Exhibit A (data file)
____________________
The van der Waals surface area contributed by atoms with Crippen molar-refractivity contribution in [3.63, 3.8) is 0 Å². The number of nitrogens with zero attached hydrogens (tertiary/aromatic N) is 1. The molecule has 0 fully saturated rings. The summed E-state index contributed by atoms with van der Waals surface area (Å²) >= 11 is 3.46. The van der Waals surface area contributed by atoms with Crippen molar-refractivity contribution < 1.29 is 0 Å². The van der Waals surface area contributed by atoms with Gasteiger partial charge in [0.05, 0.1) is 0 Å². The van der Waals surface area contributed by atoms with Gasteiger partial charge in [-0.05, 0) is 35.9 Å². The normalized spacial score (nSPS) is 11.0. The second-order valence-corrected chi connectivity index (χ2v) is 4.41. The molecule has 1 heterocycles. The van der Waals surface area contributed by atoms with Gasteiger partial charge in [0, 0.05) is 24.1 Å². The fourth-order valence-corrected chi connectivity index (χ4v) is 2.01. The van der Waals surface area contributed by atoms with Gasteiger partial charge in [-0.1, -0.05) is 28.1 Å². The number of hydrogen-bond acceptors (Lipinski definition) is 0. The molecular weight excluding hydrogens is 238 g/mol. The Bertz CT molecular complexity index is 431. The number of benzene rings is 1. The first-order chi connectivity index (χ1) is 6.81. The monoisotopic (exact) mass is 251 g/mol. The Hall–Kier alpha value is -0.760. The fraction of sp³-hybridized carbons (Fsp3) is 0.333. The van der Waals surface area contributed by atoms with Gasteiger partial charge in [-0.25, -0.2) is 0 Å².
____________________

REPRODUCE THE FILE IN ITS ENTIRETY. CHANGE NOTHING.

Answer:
The van der Waals surface area contributed by atoms with Crippen molar-refractivity contribution in [3.63, 3.8) is 0 Å². The number of nitrogens with zero attached hydrogens (tertiary/aromatic N) is 1. The molecule has 0 fully saturated rings. The summed E-state index contributed by atoms with van der Waals surface area (Å²) >= 11 is 3.46. The van der Waals surface area contributed by atoms with Crippen molar-refractivity contribution < 1.29 is 0 Å². The van der Waals surface area contributed by atoms with Gasteiger partial charge in [0.05, 0.1) is 0 Å². The van der Waals surface area contributed by atoms with Gasteiger partial charge in [-0.05, 0) is 35.9 Å². The normalized spacial score (nSPS) is 11.0. The second-order valence-corrected chi connectivity index (χ2v) is 4.41. The molecule has 1 heterocycles. The van der Waals surface area contributed by atoms with Gasteiger partial charge in [0, 0.05) is 24.1 Å². The fourth-order valence-corrected chi connectivity index (χ4v) is 2.01. The van der Waals surface area contributed by atoms with Gasteiger partial charge in [-0.1, -0.05) is 28.1 Å². The number of hydrogen-bond acceptors (Lipinski definition) is 0. The molecular weight excluding hydrogens is 238 g/mol. The Bertz CT molecular complexity index is 431. The number of benzene rings is 1. The first-order chi connectivity index (χ1) is 6.81. The monoisotopic (exact) mass is 251 g/mol. The Hall–Kier alpha value is -0.760. The fraction of sp³-hybridized carbons (Fsp3) is 0.333. The van der Waals surface area contributed by atoms with Gasteiger partial charge in [-0.25, -0.2) is 0 Å².